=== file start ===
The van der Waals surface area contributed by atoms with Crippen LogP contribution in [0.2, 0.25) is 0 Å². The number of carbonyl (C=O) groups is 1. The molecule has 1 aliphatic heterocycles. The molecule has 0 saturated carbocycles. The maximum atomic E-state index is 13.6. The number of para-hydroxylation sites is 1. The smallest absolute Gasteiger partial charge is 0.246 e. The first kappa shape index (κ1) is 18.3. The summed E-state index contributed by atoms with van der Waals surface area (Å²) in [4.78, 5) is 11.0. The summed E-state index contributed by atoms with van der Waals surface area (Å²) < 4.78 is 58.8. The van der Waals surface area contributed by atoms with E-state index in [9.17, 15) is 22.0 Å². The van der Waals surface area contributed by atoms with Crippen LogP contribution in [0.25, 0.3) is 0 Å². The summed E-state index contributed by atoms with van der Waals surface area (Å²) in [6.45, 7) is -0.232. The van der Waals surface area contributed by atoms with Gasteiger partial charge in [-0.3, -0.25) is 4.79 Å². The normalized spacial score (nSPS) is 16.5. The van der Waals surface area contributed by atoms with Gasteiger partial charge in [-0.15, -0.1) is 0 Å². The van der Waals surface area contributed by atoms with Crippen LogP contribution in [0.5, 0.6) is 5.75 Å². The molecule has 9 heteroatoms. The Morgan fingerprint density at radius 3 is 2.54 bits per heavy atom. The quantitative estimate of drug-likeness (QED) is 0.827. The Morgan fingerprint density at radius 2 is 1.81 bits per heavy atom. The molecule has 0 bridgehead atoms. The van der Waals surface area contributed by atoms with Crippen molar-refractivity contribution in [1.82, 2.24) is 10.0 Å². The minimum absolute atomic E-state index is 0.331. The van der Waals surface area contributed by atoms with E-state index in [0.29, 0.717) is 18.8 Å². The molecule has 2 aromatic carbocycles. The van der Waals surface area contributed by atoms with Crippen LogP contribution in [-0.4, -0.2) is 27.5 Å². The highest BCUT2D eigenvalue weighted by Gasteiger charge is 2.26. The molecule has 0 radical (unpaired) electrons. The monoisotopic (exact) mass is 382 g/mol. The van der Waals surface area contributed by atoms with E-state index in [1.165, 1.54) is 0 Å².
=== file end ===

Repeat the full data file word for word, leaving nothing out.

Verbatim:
The van der Waals surface area contributed by atoms with Crippen LogP contribution in [0.2, 0.25) is 0 Å². The number of carbonyl (C=O) groups is 1. The molecule has 1 aliphatic heterocycles. The molecule has 0 saturated carbocycles. The maximum atomic E-state index is 13.6. The number of para-hydroxylation sites is 1. The smallest absolute Gasteiger partial charge is 0.246 e. The first kappa shape index (κ1) is 18.3. The summed E-state index contributed by atoms with van der Waals surface area (Å²) in [4.78, 5) is 11.0. The summed E-state index contributed by atoms with van der Waals surface area (Å²) < 4.78 is 58.8. The van der Waals surface area contributed by atoms with E-state index in [9.17, 15) is 22.0 Å². The van der Waals surface area contributed by atoms with Crippen LogP contribution in [0.25, 0.3) is 0 Å². The summed E-state index contributed by atoms with van der Waals surface area (Å²) in [6.45, 7) is -0.232. The van der Waals surface area contributed by atoms with Gasteiger partial charge in [-0.3, -0.25) is 4.79 Å². The normalized spacial score (nSPS) is 16.5. The van der Waals surface area contributed by atoms with Gasteiger partial charge in [-0.15, -0.1) is 0 Å². The van der Waals surface area contributed by atoms with Crippen LogP contribution in [0.5, 0.6) is 5.75 Å². The molecule has 9 heteroatoms. The Morgan fingerprint density at radius 3 is 2.54 bits per heavy atom. The quantitative estimate of drug-likeness (QED) is 0.827. The Morgan fingerprint density at radius 2 is 1.81 bits per heavy atom. The molecule has 0 bridgehead atoms. The van der Waals surface area contributed by atoms with Crippen molar-refractivity contribution in [1.82, 2.24) is 10.0 Å². The minimum absolute atomic E-state index is 0.331. The van der Waals surface area contributed by atoms with E-state index in [0.29, 0.717) is 18.8 Å². The molecule has 2 aromatic carbocycles. The van der Waals surface area contributed by atoms with Crippen LogP contribution in [-0.4, -0.2) is 27.5 Å². The highest BCUT2D eigenvalue weighted by Gasteiger charge is 2.26. The molecule has 0 radical (unpaired) electrons. The monoisotopic (exact) mass is 382 g/mol. The van der Waals surface area contributed by atoms with E-state index in [1.165, 1.54) is 0 Å².